Final part of Today.
Jorge Gobbi, Editor Social Voices.
Social Voices does not cover Europe and the US because they have enough traditional media coverage. Social Voices is a global startup. He's talking about "voices without votes" what the rest of the world thinks about the US election. He's the only Argentine writter. The idea is not to yield their own oppinions but rather to leverage bloggers's points of view.
"Rising Voices" gives grants to develop blogs for those people who don't have access to the internet or blogs. OLPC is huge in Uruguay.
They also try to help bloggers who suffer censorship.
Reuters invests in Social Voices. NYT republished the feed about South Osetia.
Juán Cruz Mones Cazón, idealistas.org
60K daily uique visitors, 500k registered users, 80k organizations.
"Can Internet change the world?" "No, people can, using Internet".
Gives examples of how idealistas.org helps to connect different organizations. "That is what idealistas is all about".
Things are free because people believe that once you start charging for a service another company / guy will come and do it for free.
The free business model is a challenge even for organizations such as Idealistas.
Paulien Osse - Wage indicator foundation.
She's coming to the public asking what people earn. Of course people are reluctant to answer.
"Essentially this is what we do, we ask people how much they make, but on the internet". They are going to display a movie.
This is fun for economists. Just to compare the wages of exactly the same job in different countries. It is essential to know if you know if you're paid propperly.
Knowledge sharing for collective inteligence.
The question on how they validate the date, make sure people are not telling lies when completing their wage information. Paulien says there is only a small percentage are not truthful about their sallary.
Steve Herrmann, Editor, BBC.
When thre was an earthquake in India the BBC got tons of messages of people trying to tell each other they were ok, if they knew something about missing people and other "social" requirements.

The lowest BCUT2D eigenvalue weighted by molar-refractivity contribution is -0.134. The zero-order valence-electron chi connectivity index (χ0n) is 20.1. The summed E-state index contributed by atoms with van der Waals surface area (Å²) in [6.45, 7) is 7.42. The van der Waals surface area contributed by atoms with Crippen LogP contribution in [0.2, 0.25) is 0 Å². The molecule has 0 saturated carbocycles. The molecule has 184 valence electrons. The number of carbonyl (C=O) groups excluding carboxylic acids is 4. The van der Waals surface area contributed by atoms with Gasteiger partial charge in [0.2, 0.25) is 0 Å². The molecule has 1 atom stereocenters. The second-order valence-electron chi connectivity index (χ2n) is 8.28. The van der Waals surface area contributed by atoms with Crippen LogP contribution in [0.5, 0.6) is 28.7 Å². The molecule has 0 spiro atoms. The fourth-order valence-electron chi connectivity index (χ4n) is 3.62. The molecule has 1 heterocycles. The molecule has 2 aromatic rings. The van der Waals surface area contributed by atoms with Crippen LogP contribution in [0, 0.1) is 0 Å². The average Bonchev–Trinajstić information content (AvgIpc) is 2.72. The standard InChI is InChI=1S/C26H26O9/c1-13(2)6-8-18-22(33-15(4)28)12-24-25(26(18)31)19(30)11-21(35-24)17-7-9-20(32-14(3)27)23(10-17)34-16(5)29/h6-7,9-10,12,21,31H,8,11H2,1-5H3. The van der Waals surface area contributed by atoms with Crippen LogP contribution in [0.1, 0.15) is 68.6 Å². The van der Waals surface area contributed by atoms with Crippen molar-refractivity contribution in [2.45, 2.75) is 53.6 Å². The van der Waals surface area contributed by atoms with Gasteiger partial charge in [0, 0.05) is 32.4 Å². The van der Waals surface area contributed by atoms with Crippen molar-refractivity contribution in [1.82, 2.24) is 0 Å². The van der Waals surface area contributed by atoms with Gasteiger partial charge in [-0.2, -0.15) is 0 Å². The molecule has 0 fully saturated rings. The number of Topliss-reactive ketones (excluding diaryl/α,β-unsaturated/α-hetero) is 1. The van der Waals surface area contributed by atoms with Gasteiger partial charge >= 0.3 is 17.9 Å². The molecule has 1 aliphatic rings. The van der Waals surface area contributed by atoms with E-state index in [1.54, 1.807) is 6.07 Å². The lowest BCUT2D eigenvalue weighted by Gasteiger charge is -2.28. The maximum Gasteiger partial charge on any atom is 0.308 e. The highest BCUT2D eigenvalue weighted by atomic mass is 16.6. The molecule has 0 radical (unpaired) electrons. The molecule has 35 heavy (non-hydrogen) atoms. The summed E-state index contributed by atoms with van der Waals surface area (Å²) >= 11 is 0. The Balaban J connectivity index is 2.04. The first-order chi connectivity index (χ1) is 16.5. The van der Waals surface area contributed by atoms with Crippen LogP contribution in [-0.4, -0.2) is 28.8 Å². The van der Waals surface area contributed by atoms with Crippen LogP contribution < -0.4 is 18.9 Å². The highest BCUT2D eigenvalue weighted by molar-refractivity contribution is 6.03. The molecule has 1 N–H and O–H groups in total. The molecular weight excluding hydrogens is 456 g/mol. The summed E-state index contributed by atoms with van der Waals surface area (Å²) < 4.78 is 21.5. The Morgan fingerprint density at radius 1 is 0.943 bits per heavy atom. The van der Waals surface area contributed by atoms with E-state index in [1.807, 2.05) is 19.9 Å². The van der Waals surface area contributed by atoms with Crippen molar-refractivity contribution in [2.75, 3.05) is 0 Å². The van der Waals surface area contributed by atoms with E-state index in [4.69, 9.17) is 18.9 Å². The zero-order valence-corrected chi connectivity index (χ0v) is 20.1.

On Zimbawe they asked the population to SMS the BBC to let them know what was going on during polling. BBC was banned from the country at the time. People reported all kinds of abuses and other atrocities.
Burma: BBC's reporter couldn't move freely through the country. They contacted the local population to get updates on what was happening.
The Burma story didn't end up very well. They stopped getting messages and emails. The burmanise government shut down the ISP's, BBC was left out of sources.
China Earthquake. They are mentioning the twitter feed. Also Chinese bloggers. They also monitored what was the Chinese media said about the torch relay protests in Europe and the US.
More examples about blogging from countries that are hard for the BBC to get into (Saudi Arabia, Cuba).
They tried an experiment called "Laptop link-ups". Sent people with Notebooks to remote places so people could tell their stories. (Brilliant!!).
In the UK they have a project for schools where they send a journalist to let kids know what journalism is about. They create news from this schools and then publish it on the BBC. This program has cought up in other countries and regions as well.
BBC uses blogs as a publishing platform for their star journalists (the screenshot is from Peston's Picks, title: "We own the banks").
They use an interactive map about the general mood around the financial crises where people pinned thier economical problems (unapyable mortages, rising food prices, etc).
To exmplain globalization BBC painted a crate and send it all over the world, then they encouraged readers to ry to spot it at ports and boats, take pictures at it and send them back to the BBC. Amazing shots.
And thus the day ends... sort off. Pictures coming soon.
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